a. Example. Currently an exempt employee has an annual salary of $41,600 ($800 weekly) and, therefore, no longer passes the new salary test. Employer raises the employee’s annual salary to $47,476. Employee retains the exemption from overtime pay under the new regulations.
2. Convert to Hourly. Convert the exempt employee from a salary to an hourly wage and begin paying overtime for more than 40 hours worked in a week. The employer must begin tracking the hours worked by the employee. Overtime hours can be controlled by limiting or forbidding overtime without the employer’s express approval.
a. Example. Currently exempt employee has an annual salary of $41,600 ($800 weekly). Employer converts the employee to the equivalent hourly wage of $20 an hour ($800 ÷ 40 hours). The employee’s overtime rate would be $30 an hour ($20 x 1.5). Thus an employee who works 45 hours during one week would be paid $950 (($20 x 40 hrs) + ($30 x 5 hrs.)). Assuming the employee averages working 45 hours a week during a year, this equates to an annual salary of $49,400 ($950 a wk x 52 wks). Under these particular facts, it would be cheaper to pay the employee the $47,476 annual salary and have the employee remain exempt.
3. Remain Salaried, but Pay Overtime. Have the employee remain on a salary, but pay overtime when the employee exceeds 40 hours in a workweek. This will require the employer to track the employee’s time. The regular rate will be calculated by dividing 40 hours into the weekly salary and then paying 1 ½ times that amount for overtime hours. This may be a good option where an employee enjoys the status of a salaried employee and doesn’t want to become an hourly employee. Overtime hours can be controlled by limiting or forbidding overtime without the employer’s express approval.
a. Example. Currently exempt employee has an annual salary of $41,600 ($800 weekly). Employer retains the employee at this salary, but pays the employee overtime for any hours worked over 40 in a week. The employees overtime rate would be $30 an hour (($800 ÷ 40) x 1.5). Thus, an employee who works 45 hours during one week would be paid $950 ($800 + (30 x 5)). Assuming the employee averages working 45 hours a week during a year, this equates to an annual salary of $49,400 ($950 x 52). Please note that the employee is paid the same amount whether he is paid hourly or paid a salary. Under these particular facts, it would be cheaper to pay the employee the $47,476 annual salary and have the employee remain exempt.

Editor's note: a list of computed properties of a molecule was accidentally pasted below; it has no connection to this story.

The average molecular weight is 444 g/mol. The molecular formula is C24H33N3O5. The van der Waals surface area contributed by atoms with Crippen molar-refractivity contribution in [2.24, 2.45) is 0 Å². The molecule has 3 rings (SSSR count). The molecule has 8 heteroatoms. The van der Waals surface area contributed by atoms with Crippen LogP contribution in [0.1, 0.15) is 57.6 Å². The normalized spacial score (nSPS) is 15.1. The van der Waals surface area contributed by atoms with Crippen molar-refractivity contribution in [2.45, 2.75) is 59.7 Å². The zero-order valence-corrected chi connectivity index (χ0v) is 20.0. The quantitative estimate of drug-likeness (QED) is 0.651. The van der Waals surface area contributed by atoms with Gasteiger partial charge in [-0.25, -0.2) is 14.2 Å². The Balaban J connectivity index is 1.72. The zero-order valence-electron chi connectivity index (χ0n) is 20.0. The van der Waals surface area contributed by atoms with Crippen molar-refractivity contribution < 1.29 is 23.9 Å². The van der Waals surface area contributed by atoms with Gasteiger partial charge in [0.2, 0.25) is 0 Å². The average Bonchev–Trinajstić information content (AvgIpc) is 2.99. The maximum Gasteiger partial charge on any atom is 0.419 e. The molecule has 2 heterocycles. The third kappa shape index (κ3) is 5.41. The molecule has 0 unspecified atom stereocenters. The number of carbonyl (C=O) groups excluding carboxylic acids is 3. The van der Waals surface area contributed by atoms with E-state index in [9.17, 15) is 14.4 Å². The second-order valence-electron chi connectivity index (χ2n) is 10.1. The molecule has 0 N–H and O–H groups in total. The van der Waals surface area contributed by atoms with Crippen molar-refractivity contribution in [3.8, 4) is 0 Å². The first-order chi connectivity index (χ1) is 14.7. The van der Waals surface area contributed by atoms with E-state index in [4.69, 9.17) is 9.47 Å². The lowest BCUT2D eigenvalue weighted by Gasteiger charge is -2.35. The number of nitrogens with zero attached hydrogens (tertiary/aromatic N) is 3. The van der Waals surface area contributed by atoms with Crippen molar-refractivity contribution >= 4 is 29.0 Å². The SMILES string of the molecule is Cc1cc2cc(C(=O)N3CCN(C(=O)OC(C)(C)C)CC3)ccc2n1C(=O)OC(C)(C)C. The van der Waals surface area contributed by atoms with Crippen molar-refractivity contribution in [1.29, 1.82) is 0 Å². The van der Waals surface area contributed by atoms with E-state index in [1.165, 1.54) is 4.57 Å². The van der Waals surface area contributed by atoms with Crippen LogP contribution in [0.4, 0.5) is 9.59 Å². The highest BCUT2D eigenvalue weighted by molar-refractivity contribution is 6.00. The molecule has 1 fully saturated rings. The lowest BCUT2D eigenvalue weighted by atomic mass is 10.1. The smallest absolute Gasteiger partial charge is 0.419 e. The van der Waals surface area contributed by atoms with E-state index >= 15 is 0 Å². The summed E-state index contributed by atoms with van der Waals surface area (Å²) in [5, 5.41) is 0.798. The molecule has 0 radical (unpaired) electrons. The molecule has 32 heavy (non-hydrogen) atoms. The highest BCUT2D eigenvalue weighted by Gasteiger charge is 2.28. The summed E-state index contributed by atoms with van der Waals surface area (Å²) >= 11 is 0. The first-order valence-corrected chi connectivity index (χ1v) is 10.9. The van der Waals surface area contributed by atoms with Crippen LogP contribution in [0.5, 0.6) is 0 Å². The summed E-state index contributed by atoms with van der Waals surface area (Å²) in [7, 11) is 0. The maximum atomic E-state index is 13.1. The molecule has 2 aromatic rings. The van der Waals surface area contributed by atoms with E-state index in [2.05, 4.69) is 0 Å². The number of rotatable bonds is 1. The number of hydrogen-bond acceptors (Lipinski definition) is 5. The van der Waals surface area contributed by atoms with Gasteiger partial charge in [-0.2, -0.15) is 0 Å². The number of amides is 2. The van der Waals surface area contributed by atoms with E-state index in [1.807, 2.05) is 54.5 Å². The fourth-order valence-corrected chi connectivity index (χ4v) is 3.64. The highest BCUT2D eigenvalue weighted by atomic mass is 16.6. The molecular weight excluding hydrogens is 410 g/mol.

4. Fluctuating Workweek Plan. Use the Fixed Salary/Fluctuating Work Week plan, which is approved by the DOL regulations. Under this plan, the employee is paid a fixed salary that covers the straight time for all hours worked, including overtime hours. Thus, overtime is paid at a ½ time rate (compared to 1 ½ time rate) for the hours worked over 40 hours. Under this plan, the regular rate must be calculated each week (by dividing the total number of hours worked by the fixed salary). Certain conditions, including prior employee agreement and paying the same salary when the employee works less than 40 hours in a week, are necessary to use this plan.…
As you may recall, The Davis-Bacon Act applies to contractors and subcontractors performing on federally funded or assisted contracts in excess of $2,000 for the construction, alteration, or repair of public buildings or public works. This week, The United States Court of Appeals for the District of Columbia struck down an attempt by the DOL…